Our very first massage comes with the contractions of our mother’s womb which not only push us through the birth canal out into this world but also stimulate all our major organs for survival once we’re in it. This is nature’s way of helping the baby survive until once in their mother’s arms their breathing rate, body temperature and heart beat can all regulate around the rhythms of their mother.
As a continuation of this, baby massage has been practiced by other cultures for generations with many techniques being handed down from mothers to daughters. It’s now recognised in Western culture that massaging a baby can have some very positive effects and being able to continue what nature has already started and massaging your baby is one of the finest skills a parent can acquire.
Far from the days when mothers were told not to pick up their babies because they would ‘spoil them’, it’s now common knowledge that holding and stroking your baby is one of the finest things a mother can do. Touch is the ‘mother of all our senses ‘ and as the first of the senses to develop it’s known to be the baby’s first ‘language’. The way in which a baby is held and touched will tell them much about how loved and wanted they are.
Compared with all other mammals who are on their feet within weeks, most within days, human babies take far longer to gain anything like this kind of independence. As such, human babies are born prematurely and need to go from their mother’s womb into their mothers arms where for at least the first six to eight weeks they need their mothers to hold, touch, rub, rock, talk to and reassure them until they have began to gather their senses in a new and an unfamiliar world.
For a little ‘heart to heart’ time, spending some quiet periods together holding and stroking can help a mother and baby get to know each other through their sense of touch in a very special way. The baby has far more sensory receptors over the surface of their skin than any adult and as such is very responsive to touch and for a mother to literally ‘get in touch’ by holding and stroking and slowly take her baby into ‘the palms of her hands’ can make a world of difference to their relationship.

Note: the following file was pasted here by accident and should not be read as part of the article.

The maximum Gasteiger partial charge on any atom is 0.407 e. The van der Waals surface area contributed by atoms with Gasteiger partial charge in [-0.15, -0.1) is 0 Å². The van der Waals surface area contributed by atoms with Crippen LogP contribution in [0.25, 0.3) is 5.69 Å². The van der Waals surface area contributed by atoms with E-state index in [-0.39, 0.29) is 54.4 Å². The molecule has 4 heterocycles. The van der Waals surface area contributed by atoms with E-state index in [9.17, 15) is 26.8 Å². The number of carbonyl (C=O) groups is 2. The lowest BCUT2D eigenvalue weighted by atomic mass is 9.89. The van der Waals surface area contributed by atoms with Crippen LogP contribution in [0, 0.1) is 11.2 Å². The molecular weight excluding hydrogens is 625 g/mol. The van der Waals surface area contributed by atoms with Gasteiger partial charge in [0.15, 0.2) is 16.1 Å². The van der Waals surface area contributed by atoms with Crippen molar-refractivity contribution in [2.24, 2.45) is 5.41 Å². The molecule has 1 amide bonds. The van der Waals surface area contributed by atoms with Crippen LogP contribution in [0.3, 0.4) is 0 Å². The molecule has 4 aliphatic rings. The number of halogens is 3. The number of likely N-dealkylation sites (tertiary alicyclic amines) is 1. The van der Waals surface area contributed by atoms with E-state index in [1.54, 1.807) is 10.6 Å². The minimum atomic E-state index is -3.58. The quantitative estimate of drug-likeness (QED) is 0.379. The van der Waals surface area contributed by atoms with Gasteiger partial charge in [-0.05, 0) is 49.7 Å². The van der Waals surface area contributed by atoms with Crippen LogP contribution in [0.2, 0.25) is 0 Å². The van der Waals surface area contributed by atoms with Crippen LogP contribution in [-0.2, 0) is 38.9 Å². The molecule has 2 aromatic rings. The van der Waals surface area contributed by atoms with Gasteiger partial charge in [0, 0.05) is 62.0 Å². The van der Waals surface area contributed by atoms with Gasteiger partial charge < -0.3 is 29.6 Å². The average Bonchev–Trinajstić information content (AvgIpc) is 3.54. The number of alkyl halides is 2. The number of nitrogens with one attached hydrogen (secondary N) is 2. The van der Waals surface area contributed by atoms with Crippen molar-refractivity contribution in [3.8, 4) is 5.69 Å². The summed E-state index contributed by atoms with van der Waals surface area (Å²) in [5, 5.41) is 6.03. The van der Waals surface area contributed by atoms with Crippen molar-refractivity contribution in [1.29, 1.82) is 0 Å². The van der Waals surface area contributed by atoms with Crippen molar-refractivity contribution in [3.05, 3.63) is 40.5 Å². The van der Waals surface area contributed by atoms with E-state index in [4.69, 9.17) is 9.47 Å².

Stroking your baby’s back from the neck downwards should help to calm and soothe and if you gently knead your baby’s tummy from side to side (when they are relaxed) this can help your baby’s digestion and improve their disposition. All of this is to be done with your baby clothed.
If you wish to introduce a light massage using oil make sure you will be undisturbed for at least thirty minutes. Also make sure the room is warm and you lay your baby on a soft warm surface like a double bath towel. Use a pure vegetable oil like Sunflower or Grapeseed both of which are available in your local supermarkets.
Always skin test first, so before undressing your baby rub a small amount of the oil into your baby’s arm and shoulder and leave for twenty minutes to make sure there is no adverse reaction.
With clean warm hands (no jewellery) just use the oil like you would soap. Oils were used for generations to cleanse the body soaps are relatively new and tend to dry the skin. Cleansing your baby with oil will leave their skin soft and shining. You can always wipe off any residue oil with the towel, so be generous, use lots and let your hands glide easily and avoid putting oil on your baby’s face.
Stroking your baby with warm well oiled hands is a lovely introduction to baby massage and once you and your baby get the feel of this you can introduce ‘Developmental Baby Massage’ which will give you and your baby all the delights and benefits of massage while ensuring that your baby achieves their full potential through each of the early stages of their development.
Attached is a downloadable PDF of a Tiger in the Tree massage – brilliant for relieving your baba from birth trauma, colic, wind, constipation, factiousness, anxiety and other aliments associated with acute abdominal tension.
From Developmental Baby Massage by UK leading expert Peter Walker (Available Amazon / Mothercare)
For more information about Peter Walker and Developmental Baby Massage visit www.babymassageteachertraining.com.